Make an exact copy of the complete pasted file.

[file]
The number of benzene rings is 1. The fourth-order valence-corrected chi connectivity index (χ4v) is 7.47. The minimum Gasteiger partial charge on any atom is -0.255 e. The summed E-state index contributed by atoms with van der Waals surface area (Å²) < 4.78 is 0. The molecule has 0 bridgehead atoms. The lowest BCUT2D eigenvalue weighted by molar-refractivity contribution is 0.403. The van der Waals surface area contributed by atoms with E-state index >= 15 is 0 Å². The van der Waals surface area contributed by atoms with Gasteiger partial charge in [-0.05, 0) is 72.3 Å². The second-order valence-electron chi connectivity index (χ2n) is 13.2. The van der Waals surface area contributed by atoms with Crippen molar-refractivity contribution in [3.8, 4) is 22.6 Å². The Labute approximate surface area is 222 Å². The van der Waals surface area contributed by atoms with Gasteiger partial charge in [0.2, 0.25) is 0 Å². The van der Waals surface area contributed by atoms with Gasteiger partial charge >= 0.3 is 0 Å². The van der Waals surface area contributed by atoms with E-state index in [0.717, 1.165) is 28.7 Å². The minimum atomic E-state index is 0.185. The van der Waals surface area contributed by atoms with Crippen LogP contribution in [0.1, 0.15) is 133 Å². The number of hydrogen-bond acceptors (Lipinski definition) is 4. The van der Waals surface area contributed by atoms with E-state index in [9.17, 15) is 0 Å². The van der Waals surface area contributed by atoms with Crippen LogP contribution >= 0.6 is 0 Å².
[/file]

The number of benzene rings is 1. The fourth-order valence-corrected chi connectivity index (χ4v) is 7.47. The minimum Gasteiger partial charge on any atom is -0.255 e. The summed E-state index contributed by atoms with van der Waals surface area (Å²) < 4.78 is 0. The molecule has 0 bridgehead atoms. The lowest BCUT2D eigenvalue weighted by molar-refractivity contribution is 0.403. The van der Waals surface area contributed by atoms with E-state index >= 15 is 0 Å². The van der Waals surface area contributed by atoms with Gasteiger partial charge in [-0.05, 0) is 72.3 Å². The second-order valence-electron chi connectivity index (χ2n) is 13.2. The van der Waals surface area contributed by atoms with Crippen molar-refractivity contribution in [3.8, 4) is 22.6 Å². The Labute approximate surface area is 222 Å². The van der Waals surface area contributed by atoms with Gasteiger partial charge in [0.2, 0.25) is 0 Å². The van der Waals surface area contributed by atoms with Gasteiger partial charge >= 0.3 is 0 Å². The van der Waals surface area contributed by atoms with E-state index in [0.717, 1.165) is 28.7 Å². The minimum atomic E-state index is 0.185. The van der Waals surface area contributed by atoms with Crippen LogP contribution in [0.1, 0.15) is 133 Å². The number of hydrogen-bond acceptors (Lipinski definition) is 4. The van der Waals surface area contributed by atoms with E-state index in [9.17, 15) is 0 Å². The van der Waals surface area contributed by atoms with Crippen LogP contribution >= 0.6 is 0 Å².